The California School Age Families Education (Cal-SAFE) program provides students with academic and support services to finish their education, build parenting skills and enroll their children in child care and development programs. According to a 2010 report to the California state legislature:
· Over 73% of the students who left the Cal-SAFE Program had successfully completed their high school education (compared with the 40% completion rate for teen mothers nationally)
· Only 8.47% of the babies born while their parents were enrolled in the program represented repeat pregnancies compared with the 20% national repeat birth rate in 2004
· Only a 6.7% rate of low birth weight among children born to parents enrolled in Cal-SAFE, significantly lower than the national rate of 13.4% for mothers under 15, and 10% for mothers aged 15-19
· Over 60% of the children of Cal-SAFE students attended a child care center funded by the Cal-SAFE Program and received services based on assessed developmental needs.
· Over 94% of the children enrolled in the program were up-to-date on their immunizations, substantially higher than the rates for all children ages 19-35 months nationally (82%) and in California (81%)
Unfortunately, many programs to support pregnant and parenting youth face budget cuts. In California, for example, the Cal-SAFE program showed a major drop over three consecutive years in the number of youth served after its funding was changed to a block grant with more flexible requirements for school districts, allowing schools to move funding away from the program. Prior to the funding change, participation had grown for eight straight years since the program was introduced.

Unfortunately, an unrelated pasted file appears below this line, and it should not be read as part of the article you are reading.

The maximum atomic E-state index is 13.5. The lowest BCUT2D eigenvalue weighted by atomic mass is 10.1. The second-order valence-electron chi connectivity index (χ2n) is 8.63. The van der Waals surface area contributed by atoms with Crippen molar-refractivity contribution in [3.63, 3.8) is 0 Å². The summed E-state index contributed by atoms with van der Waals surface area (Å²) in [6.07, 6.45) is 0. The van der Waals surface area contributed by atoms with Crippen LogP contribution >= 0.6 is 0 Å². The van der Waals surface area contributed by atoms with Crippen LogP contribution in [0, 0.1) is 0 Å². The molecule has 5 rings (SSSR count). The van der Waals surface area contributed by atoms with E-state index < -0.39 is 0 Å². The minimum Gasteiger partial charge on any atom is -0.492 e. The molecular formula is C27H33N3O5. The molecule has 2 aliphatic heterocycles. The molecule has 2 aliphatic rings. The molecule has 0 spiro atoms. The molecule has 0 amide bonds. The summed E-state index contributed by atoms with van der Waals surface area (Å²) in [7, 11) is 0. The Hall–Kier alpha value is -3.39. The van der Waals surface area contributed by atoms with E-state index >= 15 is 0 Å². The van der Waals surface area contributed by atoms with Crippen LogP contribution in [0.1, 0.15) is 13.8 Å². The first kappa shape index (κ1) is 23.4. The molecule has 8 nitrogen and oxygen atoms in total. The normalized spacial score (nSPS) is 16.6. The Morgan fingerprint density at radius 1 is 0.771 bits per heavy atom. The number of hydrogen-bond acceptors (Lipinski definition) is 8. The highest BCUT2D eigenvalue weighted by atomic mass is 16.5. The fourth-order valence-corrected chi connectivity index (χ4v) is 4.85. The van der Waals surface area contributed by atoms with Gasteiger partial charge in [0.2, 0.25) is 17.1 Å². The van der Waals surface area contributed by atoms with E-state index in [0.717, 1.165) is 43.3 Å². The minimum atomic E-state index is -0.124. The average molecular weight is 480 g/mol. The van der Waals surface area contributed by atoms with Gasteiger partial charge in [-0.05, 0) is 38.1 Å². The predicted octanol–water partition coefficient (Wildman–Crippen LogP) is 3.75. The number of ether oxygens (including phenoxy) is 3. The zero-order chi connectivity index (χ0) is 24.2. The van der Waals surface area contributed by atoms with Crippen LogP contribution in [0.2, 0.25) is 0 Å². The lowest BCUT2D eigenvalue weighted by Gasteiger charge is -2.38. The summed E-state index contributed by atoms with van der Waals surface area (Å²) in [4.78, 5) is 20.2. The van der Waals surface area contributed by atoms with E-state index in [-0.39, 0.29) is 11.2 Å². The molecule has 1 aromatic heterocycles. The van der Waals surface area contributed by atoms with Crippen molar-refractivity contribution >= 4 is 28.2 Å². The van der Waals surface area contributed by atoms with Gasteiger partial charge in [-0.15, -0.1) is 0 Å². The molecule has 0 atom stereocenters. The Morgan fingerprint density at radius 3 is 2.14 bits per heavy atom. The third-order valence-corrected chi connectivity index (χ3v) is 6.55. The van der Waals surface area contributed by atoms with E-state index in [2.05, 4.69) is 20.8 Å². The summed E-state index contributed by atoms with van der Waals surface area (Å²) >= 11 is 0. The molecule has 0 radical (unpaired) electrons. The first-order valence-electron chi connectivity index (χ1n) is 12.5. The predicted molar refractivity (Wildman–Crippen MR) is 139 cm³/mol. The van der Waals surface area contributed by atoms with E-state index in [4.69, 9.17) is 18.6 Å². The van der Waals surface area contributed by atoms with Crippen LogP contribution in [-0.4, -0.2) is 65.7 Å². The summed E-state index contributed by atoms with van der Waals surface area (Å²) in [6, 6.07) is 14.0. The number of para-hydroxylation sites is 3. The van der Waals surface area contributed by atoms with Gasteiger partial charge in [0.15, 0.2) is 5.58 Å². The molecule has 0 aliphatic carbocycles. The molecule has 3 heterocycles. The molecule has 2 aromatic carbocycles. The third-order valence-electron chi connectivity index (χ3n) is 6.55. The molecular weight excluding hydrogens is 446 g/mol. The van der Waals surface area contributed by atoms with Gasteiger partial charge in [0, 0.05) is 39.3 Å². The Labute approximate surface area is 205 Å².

One option for states looking to fund improved services for pregnant and parenting youth is the Pregnancy Assistance Fund (PAF). The Affordable Care Act created this $25 million competitive grant program to provide pregnant and parenting teens and women with a network of supportive services to help them continue their education and access critical supports such as health care, child care and family housing. The funds can also be used to improve services for pregnant women who are survivors of domestic violence, sexual assault and stalking. So far state and tribal entities in 16 states and the District of Columbia have received grants for up to three years to develop and implement programs.
Title IX is the minimum legal requirement for schools, but it is only a beginning. Federal law leaves a lot of room for state policymakers to develop strategies to promote the well-being of pregnant and parenting youth and their children. State policymakers may wish to consider reviewing how well schools in their state protect the rights of students to have equal access to education regardless of their gender. They may also want to consider what programs are currently in place to support pregnant and parenting youth and explore research-informed approaches that have produced positive results for young families.
For more information about how to reduce teen and unplanned pregnancies, as well as how to increase high school graduation rates, please visit PolicyforResults.org. For CSSP resources on supporting pregnant and parenting youth who are also involved in the child welfare system click here.